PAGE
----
US makers of driverless cars must get past legislative speed bump

US makers of driverless cars must get past legislative speed bump

An Uber self-driving car travels down a street in San Francisco, California. AFP / Getty Images For US auto makers, hopes of overtaking the rest of the world in the industry’s Next Big Thing are riding on a piece of legislation that safety advocates say is flawed and endangers the public.

Technology giants such as Google and major automobile makers including Ford have invested heavily to create driverless vehicles in which control is effectively transferred from a human to a computer.

With other countries already well on course to introduce self-driving vehicles on public roads, the bill currently before the Senate would allow the same to happen across the United States.

Although 29 of the 50 states have enacted laws to allow the testing of self-driving cars on public roads, supporters of the technology believe that federal legislation is essential if such vehicles are to become a reality across the US.

The American Vision for Safer Transportation through Advancement of Revolutionary Technologies Act — better known as the AV START Act — is before the Senate and does have bipartisan support.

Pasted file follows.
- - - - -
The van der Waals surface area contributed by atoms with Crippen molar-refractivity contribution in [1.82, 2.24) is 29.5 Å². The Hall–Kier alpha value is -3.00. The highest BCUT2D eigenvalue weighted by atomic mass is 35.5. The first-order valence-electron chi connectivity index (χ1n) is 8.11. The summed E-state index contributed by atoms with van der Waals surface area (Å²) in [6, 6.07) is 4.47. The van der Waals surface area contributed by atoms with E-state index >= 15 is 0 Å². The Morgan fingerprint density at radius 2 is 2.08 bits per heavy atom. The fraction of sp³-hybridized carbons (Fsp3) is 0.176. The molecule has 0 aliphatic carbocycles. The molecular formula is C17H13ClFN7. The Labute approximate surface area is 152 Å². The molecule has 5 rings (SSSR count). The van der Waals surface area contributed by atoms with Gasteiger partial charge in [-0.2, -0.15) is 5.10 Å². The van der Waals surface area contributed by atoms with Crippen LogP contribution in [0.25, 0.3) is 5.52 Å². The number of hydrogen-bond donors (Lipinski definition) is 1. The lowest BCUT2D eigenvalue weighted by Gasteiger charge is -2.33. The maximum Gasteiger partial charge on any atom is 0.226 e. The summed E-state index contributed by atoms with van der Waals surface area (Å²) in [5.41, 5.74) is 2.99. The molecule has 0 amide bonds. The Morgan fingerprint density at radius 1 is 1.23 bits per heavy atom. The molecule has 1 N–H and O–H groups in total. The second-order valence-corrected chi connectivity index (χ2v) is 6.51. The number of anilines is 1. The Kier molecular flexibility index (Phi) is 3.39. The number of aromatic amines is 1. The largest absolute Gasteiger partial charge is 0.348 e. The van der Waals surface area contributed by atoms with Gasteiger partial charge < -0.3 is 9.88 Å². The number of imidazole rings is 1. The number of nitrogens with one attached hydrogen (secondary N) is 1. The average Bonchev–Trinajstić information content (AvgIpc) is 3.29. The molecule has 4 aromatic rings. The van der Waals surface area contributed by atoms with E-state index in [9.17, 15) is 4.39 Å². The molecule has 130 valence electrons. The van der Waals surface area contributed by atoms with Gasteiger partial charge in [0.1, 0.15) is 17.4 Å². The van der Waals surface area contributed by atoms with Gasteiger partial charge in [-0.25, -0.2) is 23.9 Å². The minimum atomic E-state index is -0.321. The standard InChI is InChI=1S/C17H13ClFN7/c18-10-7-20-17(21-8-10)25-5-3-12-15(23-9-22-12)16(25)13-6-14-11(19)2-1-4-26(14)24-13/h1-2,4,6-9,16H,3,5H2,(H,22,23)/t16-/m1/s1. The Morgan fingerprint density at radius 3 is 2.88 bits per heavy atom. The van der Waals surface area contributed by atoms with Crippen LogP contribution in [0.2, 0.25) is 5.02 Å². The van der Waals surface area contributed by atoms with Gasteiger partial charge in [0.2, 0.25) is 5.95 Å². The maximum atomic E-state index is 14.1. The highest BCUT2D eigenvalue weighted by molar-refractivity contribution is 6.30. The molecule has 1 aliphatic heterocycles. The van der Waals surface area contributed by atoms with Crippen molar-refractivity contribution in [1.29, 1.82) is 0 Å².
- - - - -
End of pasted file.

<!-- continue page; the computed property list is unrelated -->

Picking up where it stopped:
Should the bill become law it would remove the requirement for vehicles to be fitted with equipment needed for human control of a car, such as a steering wheel. It would also decree that vehicle standards are subject to federal jurisdiction rather than being the responsibility of individual states.

This would pave the way for manufacturers to start building and selling the cars, given that owners would no longer face restrictions where they could use the vehicles within the US.

With Transportation Secretary Elaine Chaosympathetic to the proposals, getting the bill through Congress is the last legislative hurdle the technology faces. There is little doubt that Donald Trump sign the bill.John Thune, a Republican Senator from South Dakota and one of the sponsors of the […]

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